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Phil Jackson spent the first half of Kobe Bryant's 81-point game trying to get the ball to Kwame Brown

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That strategy proved to be sub-optimal, but worked out in the end.

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Every fan of the Los Angeles Lakers remembers Kobe Bryant's 81-point game, arguably the greatest individual scoring performance in NBA history. Bryant took 46 shots against the Toronto Raptors that day, 35 more than the next closest Laker, point guard Smush Parker. What most people forget, given the legendary nature of Bryant's scoring outburst, was how the Lakers tried to feed a different player during the first half.

With Friday being the 10th anniversary of Kobe's explosion, there has been a deluge of memorials, breakdowns, and retroactive eyewitness accounts by those who were there or recently re-watched it. Former Lakers guard Devean George played in that game a decade ago, and recently published a retro diary of his own on the Player's Tribune.

One of the more interesting nuggets contained in George's account: if Kwame Brown had better hands and was able to successfully catch a basketball more often, Kobe may not have needed to score so many points to drive the Lakers to victory that day.

At one point in the second quarter, we hit a low point. We were trying to run the Triangle, but we just looked lost out there. I'm not going to try to explain the Triangle here, but basically we wanted to get the big man involved early in the offense and run our guards off him with cuts to the basket.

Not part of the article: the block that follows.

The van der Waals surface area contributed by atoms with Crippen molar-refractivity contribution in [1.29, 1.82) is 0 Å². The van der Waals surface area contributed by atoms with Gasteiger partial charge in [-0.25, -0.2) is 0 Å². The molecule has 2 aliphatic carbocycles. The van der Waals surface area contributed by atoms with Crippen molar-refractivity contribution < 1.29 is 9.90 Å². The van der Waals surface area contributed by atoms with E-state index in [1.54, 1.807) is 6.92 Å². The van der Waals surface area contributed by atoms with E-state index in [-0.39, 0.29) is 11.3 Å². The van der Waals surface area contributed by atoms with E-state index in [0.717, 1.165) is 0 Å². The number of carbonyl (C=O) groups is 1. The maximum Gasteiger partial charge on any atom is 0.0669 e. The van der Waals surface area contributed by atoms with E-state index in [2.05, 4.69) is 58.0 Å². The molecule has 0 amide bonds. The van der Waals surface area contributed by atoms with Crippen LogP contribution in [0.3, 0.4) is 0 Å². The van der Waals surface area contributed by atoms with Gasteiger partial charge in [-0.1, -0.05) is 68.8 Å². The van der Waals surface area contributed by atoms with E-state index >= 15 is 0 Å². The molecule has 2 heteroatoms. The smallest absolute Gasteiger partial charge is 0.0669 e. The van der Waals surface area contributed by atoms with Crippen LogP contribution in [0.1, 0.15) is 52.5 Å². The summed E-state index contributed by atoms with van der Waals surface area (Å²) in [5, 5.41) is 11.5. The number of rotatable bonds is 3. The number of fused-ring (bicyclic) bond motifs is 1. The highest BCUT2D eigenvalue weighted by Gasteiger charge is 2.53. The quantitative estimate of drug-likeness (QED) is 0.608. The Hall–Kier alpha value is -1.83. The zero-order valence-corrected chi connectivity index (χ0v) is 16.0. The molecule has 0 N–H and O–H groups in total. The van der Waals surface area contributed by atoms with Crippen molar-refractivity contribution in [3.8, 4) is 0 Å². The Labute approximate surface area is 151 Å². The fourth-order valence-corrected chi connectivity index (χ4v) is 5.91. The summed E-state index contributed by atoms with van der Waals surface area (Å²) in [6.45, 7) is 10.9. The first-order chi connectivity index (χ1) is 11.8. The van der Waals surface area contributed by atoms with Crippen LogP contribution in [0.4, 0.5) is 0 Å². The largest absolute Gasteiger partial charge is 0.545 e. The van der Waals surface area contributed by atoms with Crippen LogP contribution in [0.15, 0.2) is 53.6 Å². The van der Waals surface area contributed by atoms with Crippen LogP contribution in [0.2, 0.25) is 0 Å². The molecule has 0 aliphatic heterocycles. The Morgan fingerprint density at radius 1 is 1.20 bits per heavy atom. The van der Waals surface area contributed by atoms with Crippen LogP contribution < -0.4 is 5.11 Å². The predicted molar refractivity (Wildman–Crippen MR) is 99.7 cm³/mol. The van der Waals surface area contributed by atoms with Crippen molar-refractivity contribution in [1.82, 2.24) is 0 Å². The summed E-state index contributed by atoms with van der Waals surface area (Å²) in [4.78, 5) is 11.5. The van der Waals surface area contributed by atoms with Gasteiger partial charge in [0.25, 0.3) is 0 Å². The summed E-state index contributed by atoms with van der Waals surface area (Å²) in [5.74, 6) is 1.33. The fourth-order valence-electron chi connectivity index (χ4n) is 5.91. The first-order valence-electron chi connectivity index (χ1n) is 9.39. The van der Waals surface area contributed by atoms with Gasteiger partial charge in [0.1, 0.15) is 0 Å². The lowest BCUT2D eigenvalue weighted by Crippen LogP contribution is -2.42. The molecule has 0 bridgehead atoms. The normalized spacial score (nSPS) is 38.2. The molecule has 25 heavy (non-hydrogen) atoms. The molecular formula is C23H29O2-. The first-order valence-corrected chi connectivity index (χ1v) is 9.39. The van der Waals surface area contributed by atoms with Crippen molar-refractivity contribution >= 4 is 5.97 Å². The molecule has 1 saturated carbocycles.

Phil kept telling us to enter it down low to Kwame Brown.

But that wasn't working because Kwame kept bobbling the pass.

Phil called a timeout.

Another thing about Phil: He was hard on Kwame. He really rode him. I think he wanted the best for him, but he really rode him.

"Jesus Christ, Kwame! I hope the wife doesn't let you hold the baby!"

Brown, who averaged 1.6 turnovers per game over his three seasons in Los Angeles, had 2 turnovers and scored 3 points on 1-5 shooting in 32 minutes against the Raptors. Brown also had a tied-for-team-low plus-minus of 0. He was not good that day.

But overall that speaks to George's point that none of the Lakers' role players were good against Toronto, thus requiring a Herculean effort from Kobe to get a relatively meaningless win on what would have otherwise been a forgettable sleepy Sunday afternoon.

So really, instead of constantly making Kwame the butt of so many jokes, Lakers fans should really be thanking the notorious cake thief. Without Brown's stone-hands, Kobe may never have had to score so many points that day. Sometimes the inspiration for greatness comes from odd places.

All stats per Basketball Reference and NBA.com. You can follow this author on Twitter at @hmfaigen.